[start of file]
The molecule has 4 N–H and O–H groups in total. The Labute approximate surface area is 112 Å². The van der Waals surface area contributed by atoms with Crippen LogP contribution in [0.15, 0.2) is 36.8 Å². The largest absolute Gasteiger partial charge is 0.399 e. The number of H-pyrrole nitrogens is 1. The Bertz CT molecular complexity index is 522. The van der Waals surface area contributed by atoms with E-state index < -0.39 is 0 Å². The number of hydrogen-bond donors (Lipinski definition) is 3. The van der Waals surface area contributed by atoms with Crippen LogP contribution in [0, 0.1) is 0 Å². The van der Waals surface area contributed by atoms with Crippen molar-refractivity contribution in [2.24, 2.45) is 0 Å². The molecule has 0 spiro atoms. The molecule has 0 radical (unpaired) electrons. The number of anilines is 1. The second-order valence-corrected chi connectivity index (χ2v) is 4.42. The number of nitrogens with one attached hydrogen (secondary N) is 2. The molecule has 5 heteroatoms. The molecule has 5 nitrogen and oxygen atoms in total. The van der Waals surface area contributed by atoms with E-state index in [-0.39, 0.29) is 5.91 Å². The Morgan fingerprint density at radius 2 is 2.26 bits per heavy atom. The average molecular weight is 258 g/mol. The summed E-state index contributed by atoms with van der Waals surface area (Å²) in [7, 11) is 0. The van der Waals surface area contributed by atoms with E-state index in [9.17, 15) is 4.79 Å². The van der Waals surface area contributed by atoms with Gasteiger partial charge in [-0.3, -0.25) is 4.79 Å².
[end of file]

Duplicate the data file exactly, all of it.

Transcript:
The molecule has 4 N–H and O–H groups in total. The Labute approximate surface area is 112 Å². The van der Waals surface area contributed by atoms with Crippen LogP contribution in [0.15, 0.2) is 36.8 Å². The largest absolute Gasteiger partial charge is 0.399 e. The number of H-pyrrole nitrogens is 1. The Bertz CT molecular complexity index is 522. The van der Waals surface area contributed by atoms with E-state index < -0.39 is 0 Å². The number of hydrogen-bond donors (Lipinski definition) is 3. The van der Waals surface area contributed by atoms with Crippen LogP contribution in [0, 0.1) is 0 Å². The van der Waals surface area contributed by atoms with Crippen molar-refractivity contribution in [2.24, 2.45) is 0 Å². The molecule has 0 spiro atoms. The molecule has 0 radical (unpaired) electrons. The number of anilines is 1. The second-order valence-corrected chi connectivity index (χ2v) is 4.42. The number of nitrogens with one attached hydrogen (secondary N) is 2. The molecule has 5 heteroatoms. The molecule has 5 nitrogen and oxygen atoms in total. The van der Waals surface area contributed by atoms with E-state index in [-0.39, 0.29) is 5.91 Å². The Morgan fingerprint density at radius 2 is 2.26 bits per heavy atom. The average molecular weight is 258 g/mol. The summed E-state index contributed by atoms with van der Waals surface area (Å²) in [7, 11) is 0. The van der Waals surface area contributed by atoms with E-state index in [9.17, 15) is 4.79 Å². The van der Waals surface area contributed by atoms with Gasteiger partial charge in [-0.3, -0.25) is 4.79 Å².